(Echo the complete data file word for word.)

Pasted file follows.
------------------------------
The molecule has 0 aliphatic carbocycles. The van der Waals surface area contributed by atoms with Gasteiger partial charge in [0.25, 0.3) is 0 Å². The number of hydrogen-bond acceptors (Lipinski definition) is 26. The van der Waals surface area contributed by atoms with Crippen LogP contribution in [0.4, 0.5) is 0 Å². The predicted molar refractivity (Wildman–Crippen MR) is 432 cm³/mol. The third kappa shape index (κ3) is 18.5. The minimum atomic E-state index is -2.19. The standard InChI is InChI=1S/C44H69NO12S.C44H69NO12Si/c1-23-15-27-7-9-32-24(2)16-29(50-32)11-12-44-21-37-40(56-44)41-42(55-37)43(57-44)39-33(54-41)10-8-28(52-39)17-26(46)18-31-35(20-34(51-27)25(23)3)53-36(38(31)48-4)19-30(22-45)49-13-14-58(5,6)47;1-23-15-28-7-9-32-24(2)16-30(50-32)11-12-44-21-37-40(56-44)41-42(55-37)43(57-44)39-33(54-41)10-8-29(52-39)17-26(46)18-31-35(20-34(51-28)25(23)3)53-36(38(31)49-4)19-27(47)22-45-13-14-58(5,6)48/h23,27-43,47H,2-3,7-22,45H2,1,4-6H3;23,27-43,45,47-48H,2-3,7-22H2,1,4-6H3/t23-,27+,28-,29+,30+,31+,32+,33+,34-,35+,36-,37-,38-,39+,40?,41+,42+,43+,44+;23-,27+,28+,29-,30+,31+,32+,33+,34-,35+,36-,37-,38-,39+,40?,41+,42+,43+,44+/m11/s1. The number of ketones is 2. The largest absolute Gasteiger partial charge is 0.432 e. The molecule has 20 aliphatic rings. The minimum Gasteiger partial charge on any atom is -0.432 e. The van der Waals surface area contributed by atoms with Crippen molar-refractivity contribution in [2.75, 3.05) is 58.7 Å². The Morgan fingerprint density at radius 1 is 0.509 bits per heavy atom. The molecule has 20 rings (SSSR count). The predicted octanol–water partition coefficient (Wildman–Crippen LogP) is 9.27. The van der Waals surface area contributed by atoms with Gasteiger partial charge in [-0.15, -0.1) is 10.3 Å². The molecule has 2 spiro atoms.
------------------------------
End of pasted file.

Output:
The molecule has 0 aliphatic carbocycles. The van der Waals surface area contributed by atoms with Gasteiger partial charge in [0.25, 0.3) is 0 Å². The number of hydrogen-bond acceptors (Lipinski definition) is 26. The van der Waals surface area contributed by atoms with Crippen LogP contribution in [0.4, 0.5) is 0 Å². The predicted molar refractivity (Wildman–Crippen MR) is 432 cm³/mol. The third kappa shape index (κ3) is 18.5. The minimum atomic E-state index is -2.19. The standard InChI is InChI=1S/C44H69NO12S.C44H69NO12Si/c1-23-15-27-7-9-32-24(2)16-29(50-32)11-12-44-21-37-40(56-44)41-42(55-37)43(57-44)39-33(54-41)10-8-28(52-39)17-26(46)18-31-35(20-34(51-27)25(23)3)53-36(38(31)48-4)19-30(22-45)49-13-14-58(5,6)47;1-23-15-28-7-9-32-24(2)16-30(50-32)11-12-44-21-37-40(56-44)41-42(55-37)43(57-44)39-33(54-41)10-8-29(52-39)17-26(46)18-31-35(20-34(51-28)25(23)3)53-36(38(31)49-4)19-27(47)22-45-13-14-58(5,6)48/h23,27-43,47H,2-3,7-22,45H2,1,4-6H3;23,27-43,45,47-48H,2-3,7-22H2,1,4-6H3/t23-,27+,28-,29+,30+,31+,32+,33+,34-,35+,36-,37-,38-,39+,40?,41+,42+,43+,44+;23-,27+,28+,29-,30+,31+,32+,33+,34-,35+,36-,37-,38-,39+,40?,41+,42+,43+,44+/m11/s1. The number of ketones is 2. The largest absolute Gasteiger partial charge is 0.432 e. The molecule has 20 aliphatic rings. The minimum Gasteiger partial charge on any atom is -0.432 e. The van der Waals surface area contributed by atoms with Crippen molar-refractivity contribution in [2.75, 3.05) is 58.7 Å². The Morgan fingerprint density at radius 1 is 0.509 bits per heavy atom. The molecule has 20 rings (SSSR count). The predicted octanol–water partition coefficient (Wildman–Crippen LogP) is 9.27. The van der Waals surface area contributed by atoms with Gasteiger partial charge in [-0.15, -0.1) is 10.3 Å². The molecule has 2 spiro atoms.